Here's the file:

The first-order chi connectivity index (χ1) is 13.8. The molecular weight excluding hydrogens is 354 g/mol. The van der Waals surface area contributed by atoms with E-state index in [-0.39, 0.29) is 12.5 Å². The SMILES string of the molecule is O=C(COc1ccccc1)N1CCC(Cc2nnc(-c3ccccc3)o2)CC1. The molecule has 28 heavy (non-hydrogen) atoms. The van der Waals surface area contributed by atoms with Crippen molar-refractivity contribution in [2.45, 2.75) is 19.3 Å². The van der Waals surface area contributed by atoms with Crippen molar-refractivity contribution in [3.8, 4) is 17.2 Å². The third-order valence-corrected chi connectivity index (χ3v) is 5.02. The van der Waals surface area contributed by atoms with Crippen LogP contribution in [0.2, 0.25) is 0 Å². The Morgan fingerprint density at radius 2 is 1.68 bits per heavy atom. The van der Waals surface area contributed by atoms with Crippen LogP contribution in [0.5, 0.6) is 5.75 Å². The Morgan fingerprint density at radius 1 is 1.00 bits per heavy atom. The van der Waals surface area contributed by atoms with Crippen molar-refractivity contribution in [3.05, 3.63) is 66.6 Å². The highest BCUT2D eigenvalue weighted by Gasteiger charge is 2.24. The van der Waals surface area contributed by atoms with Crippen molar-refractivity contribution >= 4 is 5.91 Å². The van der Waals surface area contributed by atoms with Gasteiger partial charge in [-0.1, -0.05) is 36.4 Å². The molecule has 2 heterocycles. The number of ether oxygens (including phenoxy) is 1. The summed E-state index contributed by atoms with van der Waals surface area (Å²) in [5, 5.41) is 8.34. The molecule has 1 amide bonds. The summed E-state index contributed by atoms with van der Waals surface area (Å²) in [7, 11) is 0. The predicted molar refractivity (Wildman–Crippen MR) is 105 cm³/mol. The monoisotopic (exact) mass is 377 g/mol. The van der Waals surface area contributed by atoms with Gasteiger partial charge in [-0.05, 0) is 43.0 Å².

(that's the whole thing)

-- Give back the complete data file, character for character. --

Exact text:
The first-order chi connectivity index (χ1) is 13.8. The molecular weight excluding hydrogens is 354 g/mol. The van der Waals surface area contributed by atoms with E-state index in [-0.39, 0.29) is 12.5 Å². The SMILES string of the molecule is O=C(COc1ccccc1)N1CCC(Cc2nnc(-c3ccccc3)o2)CC1. The molecule has 28 heavy (non-hydrogen) atoms. The van der Waals surface area contributed by atoms with Crippen molar-refractivity contribution in [2.45, 2.75) is 19.3 Å². The van der Waals surface area contributed by atoms with Crippen molar-refractivity contribution in [3.8, 4) is 17.2 Å². The third-order valence-corrected chi connectivity index (χ3v) is 5.02. The van der Waals surface area contributed by atoms with Crippen LogP contribution in [0.2, 0.25) is 0 Å². The Morgan fingerprint density at radius 2 is 1.68 bits per heavy atom. The van der Waals surface area contributed by atoms with Crippen LogP contribution in [0.5, 0.6) is 5.75 Å². The Morgan fingerprint density at radius 1 is 1.00 bits per heavy atom. The van der Waals surface area contributed by atoms with Crippen molar-refractivity contribution in [3.05, 3.63) is 66.6 Å². The highest BCUT2D eigenvalue weighted by Gasteiger charge is 2.24. The van der Waals surface area contributed by atoms with Crippen molar-refractivity contribution >= 4 is 5.91 Å². The van der Waals surface area contributed by atoms with Gasteiger partial charge in [-0.1, -0.05) is 36.4 Å². The molecule has 2 heterocycles. The number of ether oxygens (including phenoxy) is 1. The summed E-state index contributed by atoms with van der Waals surface area (Å²) in [5, 5.41) is 8.34. The molecule has 1 amide bonds. The summed E-state index contributed by atoms with van der Waals surface area (Å²) in [7, 11) is 0. The predicted molar refractivity (Wildman–Crippen MR) is 105 cm³/mol. The monoisotopic (exact) mass is 377 g/mol. The van der Waals surface area contributed by atoms with Gasteiger partial charge in [-0.05, 0) is 43.0 Å².